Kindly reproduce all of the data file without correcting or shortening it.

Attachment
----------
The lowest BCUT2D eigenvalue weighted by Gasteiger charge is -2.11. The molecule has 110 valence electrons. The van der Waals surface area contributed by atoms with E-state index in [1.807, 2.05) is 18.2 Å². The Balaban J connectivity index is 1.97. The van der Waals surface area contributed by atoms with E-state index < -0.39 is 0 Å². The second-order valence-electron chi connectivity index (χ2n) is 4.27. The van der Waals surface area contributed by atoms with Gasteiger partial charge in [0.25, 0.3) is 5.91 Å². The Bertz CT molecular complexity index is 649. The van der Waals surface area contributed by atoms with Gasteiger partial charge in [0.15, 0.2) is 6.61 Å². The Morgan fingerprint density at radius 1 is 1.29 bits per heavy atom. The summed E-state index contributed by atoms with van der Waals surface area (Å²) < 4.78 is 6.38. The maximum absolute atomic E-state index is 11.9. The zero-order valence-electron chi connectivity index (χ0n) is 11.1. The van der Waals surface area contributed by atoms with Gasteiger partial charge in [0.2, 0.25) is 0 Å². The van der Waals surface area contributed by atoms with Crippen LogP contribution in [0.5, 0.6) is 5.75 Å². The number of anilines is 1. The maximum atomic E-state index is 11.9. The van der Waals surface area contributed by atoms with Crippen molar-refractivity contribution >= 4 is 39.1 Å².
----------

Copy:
The lowest BCUT2D eigenvalue weighted by Gasteiger charge is -2.11. The molecule has 110 valence electrons. The van der Waals surface area contributed by atoms with E-state index in [1.807, 2.05) is 18.2 Å². The Balaban J connectivity index is 1.97. The van der Waals surface area contributed by atoms with E-state index < -0.39 is 0 Å². The second-order valence-electron chi connectivity index (χ2n) is 4.27. The van der Waals surface area contributed by atoms with Gasteiger partial charge in [0.25, 0.3) is 5.91 Å². The Bertz CT molecular complexity index is 649. The van der Waals surface area contributed by atoms with Gasteiger partial charge in [0.15, 0.2) is 6.61 Å². The Morgan fingerprint density at radius 1 is 1.29 bits per heavy atom. The summed E-state index contributed by atoms with van der Waals surface area (Å²) < 4.78 is 6.38. The maximum absolute atomic E-state index is 11.9. The zero-order valence-electron chi connectivity index (χ0n) is 11.1. The van der Waals surface area contributed by atoms with Gasteiger partial charge in [0.2, 0.25) is 0 Å². The van der Waals surface area contributed by atoms with Crippen LogP contribution in [0.5, 0.6) is 5.75 Å². The number of anilines is 1. The maximum atomic E-state index is 11.9. The van der Waals surface area contributed by atoms with Crippen molar-refractivity contribution >= 4 is 39.1 Å².